Extracts from notes by Danny Akin from Rick Warren’s conference presentation.
There are some real nuggets here.
6 things I know about every audience
1. Everybody wants to be loved.
2. Everybody wants their life to count (meaning, purpose, significance.)
3. No matter how wealthy or successful life is empty without Christ.
4. Many of these people are carrying a load of guilt.
5. Many are consumed with bitterness (from past offenses.)
6. There is a universal fear of death.…
‘A fourth generation preacher, Simon Ponsonby came to personal faith in his late teens. He worked as a butcher, then became an evangelist and church planter, before preparing for ordination at Trinity College, Bristol, where he gained his BA & MLitt in Theology. After serving a curacy in Bradford, he became Oxford Pastorate Chaplain in 1998. Simon took up the position of Pastor of Theology at St Aldates in 2005, a role that combines teaching, travelling and writing.’…
Edmund Clowney, Sidney Greidanus, Graeme Goldsworthy, Bryan Chappell, Christopher Wright, David Murray, Christopher Ash and others have done the church a great service by their advocacy, in various ways, of a Christ-centred approach to preaching from the Old Testament.
What’s not to like?
Amid all the enthusiasm, Daniel Block sounds a note or two of caution.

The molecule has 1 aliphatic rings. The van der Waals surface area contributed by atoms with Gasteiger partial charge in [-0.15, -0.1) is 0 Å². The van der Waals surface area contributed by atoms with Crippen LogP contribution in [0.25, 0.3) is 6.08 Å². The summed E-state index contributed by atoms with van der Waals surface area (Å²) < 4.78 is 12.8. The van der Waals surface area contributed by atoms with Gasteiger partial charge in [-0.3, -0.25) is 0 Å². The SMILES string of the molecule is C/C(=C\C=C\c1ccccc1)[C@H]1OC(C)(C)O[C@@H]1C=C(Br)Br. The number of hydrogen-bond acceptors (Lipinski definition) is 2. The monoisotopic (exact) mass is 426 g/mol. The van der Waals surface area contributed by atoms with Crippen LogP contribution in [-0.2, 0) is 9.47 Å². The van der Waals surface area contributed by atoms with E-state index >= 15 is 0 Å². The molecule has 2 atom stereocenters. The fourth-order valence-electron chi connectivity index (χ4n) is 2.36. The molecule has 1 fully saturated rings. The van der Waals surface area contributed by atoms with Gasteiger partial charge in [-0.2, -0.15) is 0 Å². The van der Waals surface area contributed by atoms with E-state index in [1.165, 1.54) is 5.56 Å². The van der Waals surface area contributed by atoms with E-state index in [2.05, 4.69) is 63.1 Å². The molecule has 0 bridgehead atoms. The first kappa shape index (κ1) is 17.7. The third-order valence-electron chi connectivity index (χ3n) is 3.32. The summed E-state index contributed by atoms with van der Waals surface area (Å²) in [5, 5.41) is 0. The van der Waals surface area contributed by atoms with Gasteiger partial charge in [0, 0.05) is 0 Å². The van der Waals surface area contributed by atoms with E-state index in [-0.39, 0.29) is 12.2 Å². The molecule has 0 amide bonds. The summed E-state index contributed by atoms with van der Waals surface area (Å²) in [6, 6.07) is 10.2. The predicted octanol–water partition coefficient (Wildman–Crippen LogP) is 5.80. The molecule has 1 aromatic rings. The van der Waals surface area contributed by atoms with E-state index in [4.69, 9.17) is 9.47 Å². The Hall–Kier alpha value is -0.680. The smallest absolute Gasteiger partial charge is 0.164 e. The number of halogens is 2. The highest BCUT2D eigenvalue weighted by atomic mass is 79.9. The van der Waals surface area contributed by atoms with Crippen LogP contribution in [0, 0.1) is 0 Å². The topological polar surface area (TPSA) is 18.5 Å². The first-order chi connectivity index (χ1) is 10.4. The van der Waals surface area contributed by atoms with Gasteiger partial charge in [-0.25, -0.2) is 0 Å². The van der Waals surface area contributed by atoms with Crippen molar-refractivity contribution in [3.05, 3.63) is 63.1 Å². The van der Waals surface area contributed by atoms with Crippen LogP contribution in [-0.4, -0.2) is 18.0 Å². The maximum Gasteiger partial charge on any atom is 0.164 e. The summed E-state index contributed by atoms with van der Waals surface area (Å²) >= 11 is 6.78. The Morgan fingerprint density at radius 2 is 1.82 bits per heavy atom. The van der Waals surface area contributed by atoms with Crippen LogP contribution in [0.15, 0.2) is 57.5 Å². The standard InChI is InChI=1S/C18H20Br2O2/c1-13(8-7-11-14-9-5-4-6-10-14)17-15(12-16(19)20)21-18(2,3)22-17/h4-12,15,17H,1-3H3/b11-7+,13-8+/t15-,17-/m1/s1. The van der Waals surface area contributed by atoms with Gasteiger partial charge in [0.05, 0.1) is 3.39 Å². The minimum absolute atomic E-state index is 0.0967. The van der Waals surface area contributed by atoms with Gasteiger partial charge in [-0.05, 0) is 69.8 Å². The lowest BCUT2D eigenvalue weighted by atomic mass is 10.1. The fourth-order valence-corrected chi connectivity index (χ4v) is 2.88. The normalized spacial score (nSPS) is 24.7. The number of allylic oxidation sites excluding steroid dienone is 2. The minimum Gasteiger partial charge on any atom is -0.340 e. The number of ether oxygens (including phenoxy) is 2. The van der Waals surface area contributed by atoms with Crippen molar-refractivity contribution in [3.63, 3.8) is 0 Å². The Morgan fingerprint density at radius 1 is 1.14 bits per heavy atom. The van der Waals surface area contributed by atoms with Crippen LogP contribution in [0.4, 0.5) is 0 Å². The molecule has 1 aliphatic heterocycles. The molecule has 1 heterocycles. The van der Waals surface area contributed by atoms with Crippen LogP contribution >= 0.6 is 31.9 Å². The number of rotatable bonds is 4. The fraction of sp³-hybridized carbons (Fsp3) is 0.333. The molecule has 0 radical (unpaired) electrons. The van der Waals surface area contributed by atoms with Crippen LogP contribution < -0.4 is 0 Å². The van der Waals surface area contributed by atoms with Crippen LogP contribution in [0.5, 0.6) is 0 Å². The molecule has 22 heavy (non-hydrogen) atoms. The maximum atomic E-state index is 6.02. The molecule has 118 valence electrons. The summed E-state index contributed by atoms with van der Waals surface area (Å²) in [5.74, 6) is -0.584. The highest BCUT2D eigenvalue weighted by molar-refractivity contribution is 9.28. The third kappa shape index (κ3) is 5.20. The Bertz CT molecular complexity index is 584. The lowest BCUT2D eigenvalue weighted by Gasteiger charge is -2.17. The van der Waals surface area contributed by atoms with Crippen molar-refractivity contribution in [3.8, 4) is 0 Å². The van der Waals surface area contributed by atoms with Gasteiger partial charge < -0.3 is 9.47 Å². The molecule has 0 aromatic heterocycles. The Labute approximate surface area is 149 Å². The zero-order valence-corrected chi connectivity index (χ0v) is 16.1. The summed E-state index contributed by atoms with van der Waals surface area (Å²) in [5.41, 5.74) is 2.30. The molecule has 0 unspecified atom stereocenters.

Block agrees that Christ-centred preaching
‘has a long history, beginning with the apostles, the church fathers, the reformers (especially Luther), and extending to more a recent revival [of] Christ-centered preaching in some circles.
In The Hermeneutical Spiral, Grant Osborne discusses the issue of ‘distanciation’ (the cultural gap that exists between biblical times and today. Preachers have devised a number of erroneous approaches, including:
Literalistic preaching assumes God automatically bridges the gap and preaches the text as if it were written for today. Normally this is accompanied by a lack of serious effort to understand the text, resulting in shallow, subjective sermons.
Allegorizing…assumes that beneath the literal, surface meaning lies the “real” meaning, such as the Song of Songs as a picture of Christ and the church.